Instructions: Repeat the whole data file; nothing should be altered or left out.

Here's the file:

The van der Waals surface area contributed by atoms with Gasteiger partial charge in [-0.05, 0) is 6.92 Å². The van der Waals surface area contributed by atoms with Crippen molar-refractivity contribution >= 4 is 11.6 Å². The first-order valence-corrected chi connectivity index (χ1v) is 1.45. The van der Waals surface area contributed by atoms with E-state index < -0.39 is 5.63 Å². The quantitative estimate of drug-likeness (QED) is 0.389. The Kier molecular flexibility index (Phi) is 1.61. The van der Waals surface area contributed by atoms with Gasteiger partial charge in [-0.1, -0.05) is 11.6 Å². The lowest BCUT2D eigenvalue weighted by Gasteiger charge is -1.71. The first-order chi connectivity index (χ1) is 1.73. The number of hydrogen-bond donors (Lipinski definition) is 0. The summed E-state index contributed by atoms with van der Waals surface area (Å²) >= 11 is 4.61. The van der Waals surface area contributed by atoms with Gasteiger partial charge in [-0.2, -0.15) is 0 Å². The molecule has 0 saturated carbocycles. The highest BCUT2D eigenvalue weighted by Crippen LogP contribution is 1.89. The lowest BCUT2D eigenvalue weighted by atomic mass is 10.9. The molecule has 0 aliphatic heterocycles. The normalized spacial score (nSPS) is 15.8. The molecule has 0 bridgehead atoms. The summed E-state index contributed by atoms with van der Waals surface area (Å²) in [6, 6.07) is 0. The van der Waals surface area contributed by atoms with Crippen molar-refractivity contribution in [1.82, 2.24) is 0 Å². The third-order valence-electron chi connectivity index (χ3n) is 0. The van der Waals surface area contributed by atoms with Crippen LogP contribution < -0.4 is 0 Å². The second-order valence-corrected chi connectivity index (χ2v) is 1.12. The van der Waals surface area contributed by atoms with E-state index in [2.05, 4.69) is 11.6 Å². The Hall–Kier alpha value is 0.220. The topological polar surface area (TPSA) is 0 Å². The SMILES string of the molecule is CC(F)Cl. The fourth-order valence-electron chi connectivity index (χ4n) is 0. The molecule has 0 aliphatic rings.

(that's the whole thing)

The van der Waals surface area contributed by atoms with Gasteiger partial charge in [-0.05, 0) is 6.92 Å². The van der Waals surface area contributed by atoms with Crippen molar-refractivity contribution >= 4 is 11.6 Å². The first-order valence-corrected chi connectivity index (χ1v) is 1.45. The van der Waals surface area contributed by atoms with E-state index < -0.39 is 5.63 Å². The quantitative estimate of drug-likeness (QED) is 0.389. The Kier molecular flexibility index (Phi) is 1.61. The van der Waals surface area contributed by atoms with Gasteiger partial charge in [-0.1, -0.05) is 11.6 Å². The lowest BCUT2D eigenvalue weighted by Gasteiger charge is -1.71. The first-order chi connectivity index (χ1) is 1.73. The number of hydrogen-bond donors (Lipinski definition) is 0. The summed E-state index contributed by atoms with van der Waals surface area (Å²) >= 11 is 4.61. The van der Waals surface area contributed by atoms with Gasteiger partial charge in [-0.2, -0.15) is 0 Å². The molecule has 0 saturated carbocycles. The highest BCUT2D eigenvalue weighted by Crippen LogP contribution is 1.89. The lowest BCUT2D eigenvalue weighted by atomic mass is 10.9. The molecule has 0 aliphatic heterocycles. The normalized spacial score (nSPS) is 15.8. The molecule has 0 bridgehead atoms. The summed E-state index contributed by atoms with van der Waals surface area (Å²) in [6, 6.07) is 0. The van der Waals surface area contributed by atoms with Crippen molar-refractivity contribution in [1.82, 2.24) is 0 Å². The third-order valence-electron chi connectivity index (χ3n) is 0. The van der Waals surface area contributed by atoms with Crippen LogP contribution < -0.4 is 0 Å². The second-order valence-corrected chi connectivity index (χ2v) is 1.12. The van der Waals surface area contributed by atoms with E-state index in [2.05, 4.69) is 11.6 Å². The Hall–Kier alpha value is 0.220. The topological polar surface area (TPSA) is 0 Å². The SMILES string of the molecule is CC(F)Cl. The fourth-order valence-electron chi connectivity index (χ4n) is 0. The molecule has 0 aliphatic rings.